Here is the new PoC:
https://lbherrera.github.io/lab/cross-read/start.html

To reproduce it you must click on the click and then open the automatically downloaded HTML file.

Assume that https://bharl.github.io/test/dummy.json is the targeted cross-origin endpoint where the attacker inserted his malicious script tag and wants to steal the information from.

Comment 5 by luan.her...@hotmail.com, May 31 2018

I gave this more thought and realized this vulnerability can also be used to exploit previously "unexploitable" XSSes that would otherwise been blocked by CSP or the XSS Auditor.

Granted this can't be used to steal a user session, but it could be used to exfiltrate CSRF tokens as well as any private information that was rendered in the page at the time of the download.

You can reproduce it here:
https://lbherrera.github.io/lab/cross-read/bypass.html

Comment 6 by mea...@chromium.org, Jun 1 2018

Labels: Security_Severity-Medium Security_Impact-Stable OS-Android OS-Chrome OS-Fuchsia OS-Linux OS-Mac OS-Windows
This bug requires a few preconditions, so assigning medium severity (the site must allow user input and the user needs to open the downloaded file).

I'll split the bugs.

Comment 7 by mea...@chromium.org, Jun 1 2018

Blockedon: 848531

Comment 8 by mea...@chromium.org, Jun 1 2018

Blockedon: 848535

Comment 9 by mea...@chromium.org, Jun 1 2018

Blockedon: 827083

Comment 10 by mea...@chromium.org, Jun 1 2018

Cc: dtrainor@chromium.org
Components: UI>Browser>Downloads

Comment 11 by luan.her...@hotmail.com, Jun 1 2018

Hi meacer,

While it's true that the site must allow user input, the practice is extremely common, even more so for websites that use any kind of API. I feel the severity is closer to high than medium given the user is one click away from having confidential information stolen. Additionally, simply opening a HTML file is not generally seen as an attack vector, even among technical users (no warnings are shown, for example).

I personally feel this hasn't the same severity as  Issue 608669 , which requires the victim not only to open a local HTML file, but also upload it to the attacker's website. Finally, my attack can also exfiltrate information from dozens of websites in only one go, which  Issue 608669  doesn't allow.

What do you think?

Comment 12 by sheriffbot@chromium.org, Jun 1 2018

Project Member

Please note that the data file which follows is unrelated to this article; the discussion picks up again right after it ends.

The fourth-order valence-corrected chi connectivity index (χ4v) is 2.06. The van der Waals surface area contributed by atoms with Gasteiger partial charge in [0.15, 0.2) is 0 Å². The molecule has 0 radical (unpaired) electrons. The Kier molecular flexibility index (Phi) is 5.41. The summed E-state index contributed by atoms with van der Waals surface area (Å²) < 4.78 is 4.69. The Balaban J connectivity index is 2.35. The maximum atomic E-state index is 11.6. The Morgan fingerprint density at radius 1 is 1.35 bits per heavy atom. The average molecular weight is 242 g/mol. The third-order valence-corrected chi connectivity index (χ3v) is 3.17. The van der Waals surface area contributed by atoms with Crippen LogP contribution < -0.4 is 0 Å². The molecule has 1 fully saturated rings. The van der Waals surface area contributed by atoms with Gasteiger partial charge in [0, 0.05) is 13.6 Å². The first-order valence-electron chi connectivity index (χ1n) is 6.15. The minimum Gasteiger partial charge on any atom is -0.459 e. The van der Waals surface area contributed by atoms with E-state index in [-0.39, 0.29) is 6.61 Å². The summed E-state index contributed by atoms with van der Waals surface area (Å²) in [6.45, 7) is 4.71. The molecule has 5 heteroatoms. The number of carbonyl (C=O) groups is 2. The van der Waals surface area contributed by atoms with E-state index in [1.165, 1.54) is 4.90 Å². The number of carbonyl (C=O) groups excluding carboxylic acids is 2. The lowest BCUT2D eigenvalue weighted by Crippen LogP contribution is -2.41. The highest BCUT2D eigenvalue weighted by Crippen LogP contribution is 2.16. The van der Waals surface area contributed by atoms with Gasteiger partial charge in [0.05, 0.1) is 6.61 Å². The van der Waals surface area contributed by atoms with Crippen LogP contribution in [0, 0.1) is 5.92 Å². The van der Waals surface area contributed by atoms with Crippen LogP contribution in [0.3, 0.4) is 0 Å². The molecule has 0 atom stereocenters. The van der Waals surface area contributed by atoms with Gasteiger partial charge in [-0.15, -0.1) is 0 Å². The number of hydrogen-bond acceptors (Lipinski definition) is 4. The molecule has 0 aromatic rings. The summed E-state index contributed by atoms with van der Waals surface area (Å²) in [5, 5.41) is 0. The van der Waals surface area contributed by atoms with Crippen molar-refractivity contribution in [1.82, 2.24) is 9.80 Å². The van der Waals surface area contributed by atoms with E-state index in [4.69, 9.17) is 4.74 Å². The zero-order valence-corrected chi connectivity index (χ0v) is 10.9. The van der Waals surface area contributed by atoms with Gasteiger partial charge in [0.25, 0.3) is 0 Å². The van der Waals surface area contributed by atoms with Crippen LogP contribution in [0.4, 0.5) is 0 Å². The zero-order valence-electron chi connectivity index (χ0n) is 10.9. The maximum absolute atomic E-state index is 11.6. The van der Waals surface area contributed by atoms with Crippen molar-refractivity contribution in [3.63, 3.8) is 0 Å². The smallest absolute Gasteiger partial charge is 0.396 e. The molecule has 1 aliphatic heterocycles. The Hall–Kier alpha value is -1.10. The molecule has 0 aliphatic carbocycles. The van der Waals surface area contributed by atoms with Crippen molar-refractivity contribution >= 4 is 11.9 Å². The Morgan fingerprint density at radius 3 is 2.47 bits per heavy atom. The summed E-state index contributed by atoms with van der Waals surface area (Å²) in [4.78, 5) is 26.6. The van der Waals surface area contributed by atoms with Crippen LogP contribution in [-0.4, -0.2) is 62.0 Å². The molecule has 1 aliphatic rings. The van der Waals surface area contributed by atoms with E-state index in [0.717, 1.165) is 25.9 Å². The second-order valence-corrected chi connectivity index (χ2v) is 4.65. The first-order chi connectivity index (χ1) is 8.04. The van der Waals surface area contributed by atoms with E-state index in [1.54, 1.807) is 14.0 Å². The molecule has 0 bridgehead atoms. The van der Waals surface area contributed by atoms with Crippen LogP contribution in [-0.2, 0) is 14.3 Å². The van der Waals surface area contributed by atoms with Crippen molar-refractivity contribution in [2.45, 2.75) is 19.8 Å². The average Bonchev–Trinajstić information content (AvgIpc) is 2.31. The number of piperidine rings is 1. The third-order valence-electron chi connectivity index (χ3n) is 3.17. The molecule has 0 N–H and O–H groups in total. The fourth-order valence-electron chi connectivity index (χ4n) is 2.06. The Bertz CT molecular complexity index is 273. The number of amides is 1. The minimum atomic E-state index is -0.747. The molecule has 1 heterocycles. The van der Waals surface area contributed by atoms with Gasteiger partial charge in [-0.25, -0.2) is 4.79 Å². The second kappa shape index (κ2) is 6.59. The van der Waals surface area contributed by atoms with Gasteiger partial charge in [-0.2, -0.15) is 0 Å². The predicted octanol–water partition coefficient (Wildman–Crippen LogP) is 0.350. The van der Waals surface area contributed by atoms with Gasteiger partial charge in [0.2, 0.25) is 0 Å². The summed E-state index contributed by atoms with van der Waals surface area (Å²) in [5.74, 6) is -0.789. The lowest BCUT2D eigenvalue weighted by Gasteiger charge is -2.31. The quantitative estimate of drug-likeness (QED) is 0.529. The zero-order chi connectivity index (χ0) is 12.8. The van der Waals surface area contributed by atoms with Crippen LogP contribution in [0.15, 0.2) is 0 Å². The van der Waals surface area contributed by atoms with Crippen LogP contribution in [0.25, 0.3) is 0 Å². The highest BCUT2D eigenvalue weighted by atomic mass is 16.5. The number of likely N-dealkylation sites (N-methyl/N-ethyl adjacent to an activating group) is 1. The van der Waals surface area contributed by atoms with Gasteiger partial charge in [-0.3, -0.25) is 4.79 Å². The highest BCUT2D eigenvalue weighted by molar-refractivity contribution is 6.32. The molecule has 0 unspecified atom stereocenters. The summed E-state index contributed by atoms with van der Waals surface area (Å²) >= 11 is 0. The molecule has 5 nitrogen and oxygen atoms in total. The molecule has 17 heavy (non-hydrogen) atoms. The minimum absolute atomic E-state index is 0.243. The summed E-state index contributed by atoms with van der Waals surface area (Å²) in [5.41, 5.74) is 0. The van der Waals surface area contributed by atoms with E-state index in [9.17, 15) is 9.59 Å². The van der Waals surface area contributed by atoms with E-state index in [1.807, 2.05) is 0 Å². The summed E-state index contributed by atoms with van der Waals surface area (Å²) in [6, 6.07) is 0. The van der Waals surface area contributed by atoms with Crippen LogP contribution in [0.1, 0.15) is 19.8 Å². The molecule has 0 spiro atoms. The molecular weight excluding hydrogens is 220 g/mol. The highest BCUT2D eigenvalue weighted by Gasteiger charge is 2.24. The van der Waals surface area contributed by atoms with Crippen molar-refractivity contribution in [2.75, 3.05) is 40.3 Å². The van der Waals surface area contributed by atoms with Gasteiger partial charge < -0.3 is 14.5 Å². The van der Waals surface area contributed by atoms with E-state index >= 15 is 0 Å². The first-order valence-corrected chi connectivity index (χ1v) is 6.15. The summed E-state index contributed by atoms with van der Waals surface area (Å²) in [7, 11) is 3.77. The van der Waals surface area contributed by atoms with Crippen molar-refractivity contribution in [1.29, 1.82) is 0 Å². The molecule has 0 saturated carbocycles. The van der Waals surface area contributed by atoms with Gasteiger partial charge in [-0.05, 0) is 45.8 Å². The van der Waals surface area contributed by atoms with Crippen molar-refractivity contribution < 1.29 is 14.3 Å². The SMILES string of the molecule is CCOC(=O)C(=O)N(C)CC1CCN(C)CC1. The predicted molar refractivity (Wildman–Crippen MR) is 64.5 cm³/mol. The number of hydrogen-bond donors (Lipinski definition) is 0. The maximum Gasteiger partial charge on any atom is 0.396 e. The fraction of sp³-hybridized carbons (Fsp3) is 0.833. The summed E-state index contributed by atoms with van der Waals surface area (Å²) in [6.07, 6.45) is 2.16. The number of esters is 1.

Labels: M-67

Comment 13 by sheriffbot@chromium.org, Jun 1 2018

Project Member
Labels: Pri-1

Comment 14 by gov...@chromium.org, Jun 1 2018

Cc: awhalley@chromium.org
+awhalley@ (Security TPM)

Comment 15 by gov...@chromium.org, Jun 1 2018

Cc: pbomm...@chromium.org creis@chromium.org nasko@chromium.org

Comment 16 by mea...@chromium.org, Jun 1 2018

Cc: asanka@chromium.org
> While it's true that the site must allow user input, the practice is extremely common, even more so for websites that use any kind of API. I feel the severity is closer to high than medium given the user is one click away from having confidential information stolen. 

Yes, this is admittedly a low bar. But:

> Additionally, simply opening a HTML file is not generally seen as an attack vector, even among technical users (no warnings are shown, for example).

Quoting asanka from https://bugs.chromium.org/p/chromium/issues/detail?id=780770#c9:

"""
So to address the question in #4, marking all downloads that run JS was in fact what we were doing in the past. But mitigations around treating file:// origins as unique in Chrome was considered sufficient to no longer consider downloaded HTML as being dangerous. Where scripts are not run such mitigations in place (e.g. .js files that could be executed with external script engines) downloads continue to be considered dangerous.

I don't think considering HTML to be dangerous again would help in this case. The chain already requires user interaction unless the user has configured HTML as a file type that opens automatically.
"""

So we consider local HTML files non-dangerous, but the user opening them is still a mitigation. I don't have a strong opinion about the severity though. If anyone disagrees and wants to raise this to high, that's okay with me.

Comment 17 by jochen@chromium.org, Jun 4 2018

Cc: rbyers@chromium.org
+rbyers who I recently talked to about site initiated downloads

Comment 18 by luan.her...@hotmail.com, Jun 5 2018

On the past few days I made two discoveries:

1. A redirect also bypasses the protections introduced in  Issue 608669 , allowing resources to be downloaded cross-origin. Should I file another bug report on this? I don't know if the root cause is the same as the alt+click bypass (If I had to guess I would say they are unrelated).